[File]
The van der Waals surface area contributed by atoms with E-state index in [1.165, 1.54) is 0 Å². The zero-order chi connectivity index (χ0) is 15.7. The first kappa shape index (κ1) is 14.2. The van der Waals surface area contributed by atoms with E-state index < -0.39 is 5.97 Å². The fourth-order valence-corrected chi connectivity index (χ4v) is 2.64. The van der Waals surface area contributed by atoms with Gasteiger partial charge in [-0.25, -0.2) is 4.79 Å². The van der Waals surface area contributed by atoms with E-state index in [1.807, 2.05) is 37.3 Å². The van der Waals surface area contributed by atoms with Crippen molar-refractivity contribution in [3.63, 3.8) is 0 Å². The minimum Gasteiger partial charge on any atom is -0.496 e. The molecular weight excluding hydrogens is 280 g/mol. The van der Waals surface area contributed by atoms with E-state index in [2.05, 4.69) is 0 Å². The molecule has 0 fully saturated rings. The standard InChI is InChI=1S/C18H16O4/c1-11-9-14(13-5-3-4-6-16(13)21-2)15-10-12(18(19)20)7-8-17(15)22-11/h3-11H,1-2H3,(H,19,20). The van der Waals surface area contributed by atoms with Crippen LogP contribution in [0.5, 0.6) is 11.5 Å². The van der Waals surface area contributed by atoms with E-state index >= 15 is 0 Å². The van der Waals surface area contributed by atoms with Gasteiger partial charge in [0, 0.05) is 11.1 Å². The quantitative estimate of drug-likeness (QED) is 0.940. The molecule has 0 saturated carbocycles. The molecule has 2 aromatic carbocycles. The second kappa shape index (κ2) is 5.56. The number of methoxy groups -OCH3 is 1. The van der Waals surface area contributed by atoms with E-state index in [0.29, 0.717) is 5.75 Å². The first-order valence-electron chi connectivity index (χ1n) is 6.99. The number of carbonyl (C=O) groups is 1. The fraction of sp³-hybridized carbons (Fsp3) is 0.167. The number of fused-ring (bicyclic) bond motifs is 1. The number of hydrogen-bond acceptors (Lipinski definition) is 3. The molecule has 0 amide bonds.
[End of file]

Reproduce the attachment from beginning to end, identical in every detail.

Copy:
The van der Waals surface area contributed by atoms with E-state index in [1.165, 1.54) is 0 Å². The zero-order chi connectivity index (χ0) is 15.7. The first kappa shape index (κ1) is 14.2. The van der Waals surface area contributed by atoms with E-state index < -0.39 is 5.97 Å². The fourth-order valence-corrected chi connectivity index (χ4v) is 2.64. The van der Waals surface area contributed by atoms with Gasteiger partial charge in [-0.25, -0.2) is 4.79 Å². The van der Waals surface area contributed by atoms with E-state index in [1.807, 2.05) is 37.3 Å². The van der Waals surface area contributed by atoms with Crippen molar-refractivity contribution in [3.63, 3.8) is 0 Å². The minimum Gasteiger partial charge on any atom is -0.496 e. The molecular weight excluding hydrogens is 280 g/mol. The van der Waals surface area contributed by atoms with E-state index in [2.05, 4.69) is 0 Å². The molecule has 0 fully saturated rings. The standard InChI is InChI=1S/C18H16O4/c1-11-9-14(13-5-3-4-6-16(13)21-2)15-10-12(18(19)20)7-8-17(15)22-11/h3-11H,1-2H3,(H,19,20). The van der Waals surface area contributed by atoms with Crippen LogP contribution in [0.5, 0.6) is 11.5 Å². The van der Waals surface area contributed by atoms with E-state index >= 15 is 0 Å². The van der Waals surface area contributed by atoms with Gasteiger partial charge in [0, 0.05) is 11.1 Å². The quantitative estimate of drug-likeness (QED) is 0.940. The molecule has 0 saturated carbocycles. The molecule has 2 aromatic carbocycles. The second kappa shape index (κ2) is 5.56. The number of methoxy groups -OCH3 is 1. The van der Waals surface area contributed by atoms with E-state index in [0.29, 0.717) is 5.75 Å². The first-order valence-electron chi connectivity index (χ1n) is 6.99. The number of carbonyl (C=O) groups is 1. The fraction of sp³-hybridized carbons (Fsp3) is 0.167. The number of fused-ring (bicyclic) bond motifs is 1. The number of hydrogen-bond acceptors (Lipinski definition) is 3. The molecule has 0 amide bonds.